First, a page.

Babies are generally sexy. But not when they are born. When they are born they are unsightly. They look like hamsters with their pink bruised faces and swollen eyes. They look hungover. But since children come from God, they are all “sweet,” aren’t they? Newborns don’t even look like anyone living. They look like ancestors. Or departed freedom fighters.
But then they start taking shape. Their cheeks fill out. Their eyes brighten. They start following the movements of your fingers. They flinch when you slam the door. They start kicking their legs in the air when they see you. They start eating their fingers. They start laughing, that infectious gurgling laughter that is better than any music ever made. And when they clutch your finger in their small fists you never want them to grow a day older.
But sometimes they don’t. They die.
And a dead child is the most life altering thing anyone can endure. My pal lost his first baby a few weeks after birth. We buried that little man at Lang’ata Cemetery. I remember how he stood by the grave that afternoon, watching his son go into the ground like he was watching it on television. Then he lost his mom. The other day I asked him a most insensitive question, I asked him which death altered him the most, his son’s or his mom’s. He said, “In a broader sense I think my son was a greater loss because when my mom left I had already become, I was an adult, I understood the cruelty of death. But with your child, a boy barely a month, it’s exactly the opposite. I haven’t stopped questioning why he died.”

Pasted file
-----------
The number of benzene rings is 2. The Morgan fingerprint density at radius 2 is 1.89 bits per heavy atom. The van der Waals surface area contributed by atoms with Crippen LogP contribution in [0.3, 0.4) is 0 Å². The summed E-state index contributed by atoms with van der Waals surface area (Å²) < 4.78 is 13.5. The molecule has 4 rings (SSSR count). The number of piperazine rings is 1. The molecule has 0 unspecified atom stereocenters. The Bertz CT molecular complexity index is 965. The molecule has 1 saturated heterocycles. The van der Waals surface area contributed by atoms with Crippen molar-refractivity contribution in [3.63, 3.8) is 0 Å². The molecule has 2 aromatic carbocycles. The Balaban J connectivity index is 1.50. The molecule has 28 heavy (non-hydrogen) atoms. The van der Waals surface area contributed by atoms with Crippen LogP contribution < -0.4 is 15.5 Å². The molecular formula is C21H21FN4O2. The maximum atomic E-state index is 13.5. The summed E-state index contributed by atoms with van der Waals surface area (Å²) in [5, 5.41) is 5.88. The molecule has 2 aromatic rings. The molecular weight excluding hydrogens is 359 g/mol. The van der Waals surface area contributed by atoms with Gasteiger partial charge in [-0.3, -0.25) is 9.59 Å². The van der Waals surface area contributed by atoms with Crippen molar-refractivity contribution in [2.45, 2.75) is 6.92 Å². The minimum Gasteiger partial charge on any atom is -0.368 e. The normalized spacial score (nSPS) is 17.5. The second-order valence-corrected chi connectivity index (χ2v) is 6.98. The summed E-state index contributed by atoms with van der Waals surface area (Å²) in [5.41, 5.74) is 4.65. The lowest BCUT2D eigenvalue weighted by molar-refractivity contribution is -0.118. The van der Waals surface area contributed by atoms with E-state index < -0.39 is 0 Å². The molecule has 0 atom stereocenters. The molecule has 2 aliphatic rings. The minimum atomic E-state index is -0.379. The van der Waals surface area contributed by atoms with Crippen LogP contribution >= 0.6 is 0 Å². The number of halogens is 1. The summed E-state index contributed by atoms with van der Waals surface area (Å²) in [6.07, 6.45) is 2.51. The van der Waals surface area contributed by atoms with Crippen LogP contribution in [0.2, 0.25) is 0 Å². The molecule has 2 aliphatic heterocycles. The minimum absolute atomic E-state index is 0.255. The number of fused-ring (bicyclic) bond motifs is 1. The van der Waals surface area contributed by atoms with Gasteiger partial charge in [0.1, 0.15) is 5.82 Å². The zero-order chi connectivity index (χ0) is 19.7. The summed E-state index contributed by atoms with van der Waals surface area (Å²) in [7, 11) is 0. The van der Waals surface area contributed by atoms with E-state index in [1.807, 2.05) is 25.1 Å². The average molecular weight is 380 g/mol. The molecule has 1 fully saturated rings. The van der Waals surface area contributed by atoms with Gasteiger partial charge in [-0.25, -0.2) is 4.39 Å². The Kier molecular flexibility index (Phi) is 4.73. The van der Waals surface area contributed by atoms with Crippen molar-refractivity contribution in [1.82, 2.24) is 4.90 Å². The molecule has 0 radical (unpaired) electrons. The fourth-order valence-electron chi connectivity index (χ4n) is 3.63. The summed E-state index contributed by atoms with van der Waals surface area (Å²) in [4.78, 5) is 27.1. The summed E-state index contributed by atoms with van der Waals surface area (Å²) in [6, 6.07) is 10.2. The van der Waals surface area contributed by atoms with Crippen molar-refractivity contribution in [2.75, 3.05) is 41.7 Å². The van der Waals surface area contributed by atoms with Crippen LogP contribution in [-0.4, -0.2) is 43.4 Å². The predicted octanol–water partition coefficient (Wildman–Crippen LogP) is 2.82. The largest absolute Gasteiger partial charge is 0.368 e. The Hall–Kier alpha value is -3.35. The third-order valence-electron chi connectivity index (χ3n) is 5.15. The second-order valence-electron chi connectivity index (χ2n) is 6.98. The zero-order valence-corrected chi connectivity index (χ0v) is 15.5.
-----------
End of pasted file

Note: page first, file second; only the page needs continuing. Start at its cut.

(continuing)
Children just shouldn’t die but sometimes they die from falling off sofas and landing on their head as the maid warms their milk. Other times death sneaks into their cot and snuggles with them – a phenomenon so shockingly simple that the medics could only honor it with initials – SIDS, or Sudden Infant Death Syndrome. Sometimes they start crying, and they get a fever and before a pediatrician can stick a thermometer in their anus, they die. Other times they die even before they have embodied their new name – before they have gone to their new homes. These deaths leave their toys, empty cots, booties and feeding bottles around as macabre torture equipment for the living parents. These deaths are unfathomable.